Cloud computing is one of the largest growing areas in the IT industry. The concept of “Cloud Computing” refers to the hosting of a server or an application by a third party in an offsite location accessed via the Internet. The premise is that the vendor will not only provide the client with a reliable experience, but one that will be resistant to downtime and data loss.
Personally, I know that the Insurance industry has been enjoying the benefits of cloud computing for many years. But what are the caveats and recent concerns garnered by those enrolled in these online services?
Internet Connection. The most critical aspect of Cloud Computing is the client’s ability to access the server over the Internet. Some vendors provide a small program that is loaded on each computer which is designated to run the application, others may simply require a browser. If you cannot access the Internet, simply put, you do not have access to the server, therefore the application is considered “down” as far as you are concerned. What measures might be taken to reduce this inconvenience? Redundancy is a key. Some businesses will pay for two broadband lines to be run to their offices. Typically, these businesses also employ a higher-end router that is capable of performing High Availability switching in a Failover / Failback scenario. The overhead that comes with this preparedness is a small price to pay for a reliable network connection, particularly when your business is totally dependent upon it for income.
Portability. Being free of location dependence allows the user of the cloud-based application to enjoy the benefits of the program without being tethered down at a desk in an office. If you have wireless broadband service for your laptop, you now have the ability to run your business anywhere an Internet connection can be accessed. For the lawyer, this may be the courtroom to locate or display exhibits, for the doctor this may be a quiet place where one’s focus is higher and there are fewer distractions, thus symptoms may be more readily identified upon screening test results or lab images. For the Property Manager, this may be the ability to review a tenant’s payment history or lack thereof. In all instances, the freedom to work where and when you want to bestows great power.
Backup, Backup, Backup. We all want to know that our data is safe and backed up on a regular basis. No business should go too long without performing a backup and running the mandatory tests to verify that the backup is viable. In many cases, the Application Service Provider (ASP) or the cloud computing provider not only hosts your application, but the data that it depends upon. Because your data is housed offsite, you immediately gain a benefit, but if you add in the fact that they may test your data or replicate the data to other locations or store virtual images of your server in alternate locations, the benefits become quite clear in favor of the cloud.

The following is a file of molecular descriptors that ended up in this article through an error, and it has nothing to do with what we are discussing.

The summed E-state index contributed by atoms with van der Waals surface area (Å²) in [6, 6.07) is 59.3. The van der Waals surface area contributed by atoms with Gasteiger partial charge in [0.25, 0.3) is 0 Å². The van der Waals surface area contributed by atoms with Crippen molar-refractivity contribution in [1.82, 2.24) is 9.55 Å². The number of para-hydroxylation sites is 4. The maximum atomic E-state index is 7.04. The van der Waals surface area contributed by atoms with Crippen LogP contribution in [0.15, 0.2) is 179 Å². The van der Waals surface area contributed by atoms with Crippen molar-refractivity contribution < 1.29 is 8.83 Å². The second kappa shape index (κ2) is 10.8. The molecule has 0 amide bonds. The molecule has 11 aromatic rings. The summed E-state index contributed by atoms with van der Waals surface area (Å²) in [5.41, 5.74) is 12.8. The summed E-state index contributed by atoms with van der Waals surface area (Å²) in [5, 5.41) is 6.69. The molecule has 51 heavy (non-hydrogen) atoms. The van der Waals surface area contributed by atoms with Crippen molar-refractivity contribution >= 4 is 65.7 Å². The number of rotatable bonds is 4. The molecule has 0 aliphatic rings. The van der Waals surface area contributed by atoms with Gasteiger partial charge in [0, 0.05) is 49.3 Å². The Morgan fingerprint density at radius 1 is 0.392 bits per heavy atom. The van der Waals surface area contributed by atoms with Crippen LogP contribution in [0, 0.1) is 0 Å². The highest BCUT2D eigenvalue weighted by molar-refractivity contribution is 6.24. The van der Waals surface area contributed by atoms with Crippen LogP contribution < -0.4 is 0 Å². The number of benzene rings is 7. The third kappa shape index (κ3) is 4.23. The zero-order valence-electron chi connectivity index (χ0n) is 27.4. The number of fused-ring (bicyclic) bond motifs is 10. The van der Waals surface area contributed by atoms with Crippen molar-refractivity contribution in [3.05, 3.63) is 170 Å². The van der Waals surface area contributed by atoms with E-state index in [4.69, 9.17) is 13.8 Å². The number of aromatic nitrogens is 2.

Maintenance & Accountability. Inasmuch as the vendor is providing the application to you via the Internet, it is understood that they will also deliver updates and maintenance patches to the application on a regular basis. Afterall, if they do not give you administrative access to the server, how can they expect YOU to do the upgrades? Just as the premise-based applications require updates and fixes, so goes it for the clould-based app. It is understood that the provider will perform the work on the server to keep up-to-date and current. That is just one less item for you to worry about. Okay, now you have focus on your business and can work without further hassle. But can you?
Occasional hiccups. As fail proof as the plan may appear, the paradigm of cloud computing is not perfect. Other parts of the country may have power outages, breaches in security or oversites in infrastructure may exist, thus, occasionally, the offsite servers become unavailable. Such an instance hit Intuit and their popular Quickbooks Online and Online Billpay. Clients of the service were unable to perform many of their daily functions and were effectively shutdown with no recourse to remedy the issue by themselves. Remember, your are offloading the responsibility to another company to handle. If they fail, your ability to recover may be temporarily impaired.
As in all business decisions, you must weigh the ramifications of your actions and envision both the pros and cons of each situation. Although cloud computing offers tremendous benefits, please keep in mind that not all clouds have silver linings. If you have found the “killer app” for your business that is hosted, ask questions to the provider to determine how reliable their product is. How many outages in the past x months, for example. And always compare the hosted to the on-premise options, some may surprise you as to which is superior in terms of cost and performance.
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